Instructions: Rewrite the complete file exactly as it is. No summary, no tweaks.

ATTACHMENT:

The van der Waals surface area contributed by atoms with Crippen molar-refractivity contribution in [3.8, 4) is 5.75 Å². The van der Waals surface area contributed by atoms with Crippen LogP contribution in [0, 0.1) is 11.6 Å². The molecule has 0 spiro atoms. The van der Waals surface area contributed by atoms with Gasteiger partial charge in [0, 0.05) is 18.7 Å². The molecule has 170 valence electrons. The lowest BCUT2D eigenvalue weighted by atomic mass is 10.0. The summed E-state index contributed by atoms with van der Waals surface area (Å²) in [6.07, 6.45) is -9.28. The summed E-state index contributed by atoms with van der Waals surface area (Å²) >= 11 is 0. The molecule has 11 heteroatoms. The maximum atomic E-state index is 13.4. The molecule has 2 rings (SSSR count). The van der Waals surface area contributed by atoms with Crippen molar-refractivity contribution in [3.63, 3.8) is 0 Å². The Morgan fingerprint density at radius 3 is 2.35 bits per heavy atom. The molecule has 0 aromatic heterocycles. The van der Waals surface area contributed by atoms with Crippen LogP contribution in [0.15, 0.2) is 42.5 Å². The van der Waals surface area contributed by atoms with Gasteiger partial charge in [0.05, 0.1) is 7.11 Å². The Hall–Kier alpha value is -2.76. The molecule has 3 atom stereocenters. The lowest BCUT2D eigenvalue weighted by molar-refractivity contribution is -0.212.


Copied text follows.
The van der Waals surface area contributed by atoms with Crippen molar-refractivity contribution in [3.8, 4) is 5.75 Å². The van der Waals surface area contributed by atoms with Crippen LogP contribution in [0, 0.1) is 11.6 Å². The molecule has 0 spiro atoms. The van der Waals surface area contributed by atoms with Gasteiger partial charge in [0, 0.05) is 18.7 Å². The molecule has 170 valence electrons. The lowest BCUT2D eigenvalue weighted by atomic mass is 10.0. The summed E-state index contributed by atoms with van der Waals surface area (Å²) in [6.07, 6.45) is -9.28. The summed E-state index contributed by atoms with van der Waals surface area (Å²) >= 11 is 0. The molecule has 11 heteroatoms. The maximum atomic E-state index is 13.4. The molecule has 2 rings (SSSR count). The van der Waals surface area contributed by atoms with Crippen molar-refractivity contribution in [3.63, 3.8) is 0 Å². The Morgan fingerprint density at radius 3 is 2.35 bits per heavy atom. The molecule has 0 aromatic heterocycles. The van der Waals surface area contributed by atoms with Crippen LogP contribution in [0.15, 0.2) is 42.5 Å². The van der Waals surface area contributed by atoms with Gasteiger partial charge in [0.05, 0.1) is 7.11 Å². The Hall–Kier alpha value is -2.76. The molecule has 3 atom stereocenters. The lowest BCUT2D eigenvalue weighted by molar-refractivity contribution is -0.212.